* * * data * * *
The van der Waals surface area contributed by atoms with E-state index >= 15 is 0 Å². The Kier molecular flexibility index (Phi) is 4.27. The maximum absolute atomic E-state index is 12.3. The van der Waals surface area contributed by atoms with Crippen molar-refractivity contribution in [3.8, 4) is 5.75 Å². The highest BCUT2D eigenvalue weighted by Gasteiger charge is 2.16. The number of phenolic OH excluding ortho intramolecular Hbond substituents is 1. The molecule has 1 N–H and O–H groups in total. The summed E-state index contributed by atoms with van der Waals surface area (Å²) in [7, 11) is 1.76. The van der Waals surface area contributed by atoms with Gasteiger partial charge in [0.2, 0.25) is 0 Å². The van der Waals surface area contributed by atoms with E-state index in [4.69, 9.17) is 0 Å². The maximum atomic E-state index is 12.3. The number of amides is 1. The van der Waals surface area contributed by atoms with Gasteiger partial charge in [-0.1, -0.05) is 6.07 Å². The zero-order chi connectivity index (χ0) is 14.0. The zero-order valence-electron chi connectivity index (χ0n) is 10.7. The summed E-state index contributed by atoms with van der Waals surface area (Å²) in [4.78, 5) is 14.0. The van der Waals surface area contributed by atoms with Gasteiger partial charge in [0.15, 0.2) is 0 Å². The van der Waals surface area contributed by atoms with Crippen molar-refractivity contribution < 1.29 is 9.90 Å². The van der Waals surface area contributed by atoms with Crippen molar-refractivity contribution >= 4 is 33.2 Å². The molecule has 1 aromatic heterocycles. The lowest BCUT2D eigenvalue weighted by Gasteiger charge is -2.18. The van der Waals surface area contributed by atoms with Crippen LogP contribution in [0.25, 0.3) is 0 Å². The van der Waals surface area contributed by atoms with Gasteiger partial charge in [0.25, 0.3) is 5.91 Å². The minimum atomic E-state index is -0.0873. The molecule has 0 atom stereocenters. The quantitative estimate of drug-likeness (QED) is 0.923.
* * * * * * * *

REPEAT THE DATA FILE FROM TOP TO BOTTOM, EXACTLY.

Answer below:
The van der Waals surface area contributed by atoms with E-state index >= 15 is 0 Å². The Kier molecular flexibility index (Phi) is 4.27. The maximum absolute atomic E-state index is 12.3. The van der Waals surface area contributed by atoms with Crippen molar-refractivity contribution in [3.8, 4) is 5.75 Å². The highest BCUT2D eigenvalue weighted by Gasteiger charge is 2.16. The number of phenolic OH excluding ortho intramolecular Hbond substituents is 1. The molecule has 1 N–H and O–H groups in total. The summed E-state index contributed by atoms with van der Waals surface area (Å²) in [7, 11) is 1.76. The van der Waals surface area contributed by atoms with Gasteiger partial charge in [0.2, 0.25) is 0 Å². The van der Waals surface area contributed by atoms with E-state index in [4.69, 9.17) is 0 Å². The maximum atomic E-state index is 12.3. The number of amides is 1. The van der Waals surface area contributed by atoms with Gasteiger partial charge in [-0.1, -0.05) is 6.07 Å². The zero-order chi connectivity index (χ0) is 14.0. The zero-order valence-electron chi connectivity index (χ0n) is 10.7. The summed E-state index contributed by atoms with van der Waals surface area (Å²) in [4.78, 5) is 14.0. The van der Waals surface area contributed by atoms with Gasteiger partial charge in [0.15, 0.2) is 0 Å². The van der Waals surface area contributed by atoms with Crippen molar-refractivity contribution < 1.29 is 9.90 Å². The van der Waals surface area contributed by atoms with Crippen molar-refractivity contribution >= 4 is 33.2 Å². The molecule has 1 aromatic heterocycles. The lowest BCUT2D eigenvalue weighted by Gasteiger charge is -2.18. The van der Waals surface area contributed by atoms with Crippen LogP contribution in [0.25, 0.3) is 0 Å². The van der Waals surface area contributed by atoms with Gasteiger partial charge in [0.25, 0.3) is 5.91 Å². The minimum atomic E-state index is -0.0873. The molecule has 0 atom stereocenters. The quantitative estimate of drug-likeness (QED) is 0.923.